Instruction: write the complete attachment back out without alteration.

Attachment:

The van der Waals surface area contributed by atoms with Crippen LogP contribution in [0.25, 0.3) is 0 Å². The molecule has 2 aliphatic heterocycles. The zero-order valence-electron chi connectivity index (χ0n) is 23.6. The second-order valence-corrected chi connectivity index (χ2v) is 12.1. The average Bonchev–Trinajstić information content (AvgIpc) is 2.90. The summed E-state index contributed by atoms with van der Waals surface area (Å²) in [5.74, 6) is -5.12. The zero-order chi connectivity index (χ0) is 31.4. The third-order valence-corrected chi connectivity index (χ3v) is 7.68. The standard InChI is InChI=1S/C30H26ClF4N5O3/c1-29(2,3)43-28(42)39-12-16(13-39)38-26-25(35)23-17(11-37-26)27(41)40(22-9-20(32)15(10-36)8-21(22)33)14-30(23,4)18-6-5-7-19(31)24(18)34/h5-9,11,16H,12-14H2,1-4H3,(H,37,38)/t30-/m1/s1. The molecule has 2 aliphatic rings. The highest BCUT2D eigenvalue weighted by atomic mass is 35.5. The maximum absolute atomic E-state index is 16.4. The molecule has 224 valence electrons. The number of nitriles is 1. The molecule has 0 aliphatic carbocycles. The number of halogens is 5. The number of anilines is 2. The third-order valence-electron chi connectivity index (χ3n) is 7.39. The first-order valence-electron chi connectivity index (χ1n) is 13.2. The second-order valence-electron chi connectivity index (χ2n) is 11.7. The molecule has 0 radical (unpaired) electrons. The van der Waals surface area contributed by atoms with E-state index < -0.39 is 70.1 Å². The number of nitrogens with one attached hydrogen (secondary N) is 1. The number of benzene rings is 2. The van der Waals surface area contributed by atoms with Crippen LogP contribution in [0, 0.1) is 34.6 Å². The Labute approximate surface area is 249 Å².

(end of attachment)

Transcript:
The van der Waals surface area contributed by atoms with Crippen LogP contribution in [0.25, 0.3) is 0 Å². The molecule has 2 aliphatic heterocycles. The zero-order valence-electron chi connectivity index (χ0n) is 23.6. The second-order valence-corrected chi connectivity index (χ2v) is 12.1. The average Bonchev–Trinajstić information content (AvgIpc) is 2.90. The summed E-state index contributed by atoms with van der Waals surface area (Å²) in [5.74, 6) is -5.12. The zero-order chi connectivity index (χ0) is 31.4. The third-order valence-corrected chi connectivity index (χ3v) is 7.68. The standard InChI is InChI=1S/C30H26ClF4N5O3/c1-29(2,3)43-28(42)39-12-16(13-39)38-26-25(35)23-17(11-37-26)27(41)40(22-9-20(32)15(10-36)8-21(22)33)14-30(23,4)18-6-5-7-19(31)24(18)34/h5-9,11,16H,12-14H2,1-4H3,(H,37,38)/t30-/m1/s1. The molecule has 2 aliphatic rings. The highest BCUT2D eigenvalue weighted by atomic mass is 35.5. The maximum absolute atomic E-state index is 16.4. The molecule has 224 valence electrons. The number of nitriles is 1. The molecule has 0 aliphatic carbocycles. The number of halogens is 5. The number of anilines is 2. The third-order valence-electron chi connectivity index (χ3n) is 7.39. The first-order valence-electron chi connectivity index (χ1n) is 13.2. The second-order valence-electron chi connectivity index (χ2n) is 11.7. The molecule has 0 radical (unpaired) electrons. The van der Waals surface area contributed by atoms with E-state index < -0.39 is 70.1 Å². The number of nitrogens with one attached hydrogen (secondary N) is 1. The number of benzene rings is 2. The van der Waals surface area contributed by atoms with Crippen LogP contribution in [0, 0.1) is 34.6 Å². The Labute approximate surface area is 249 Å².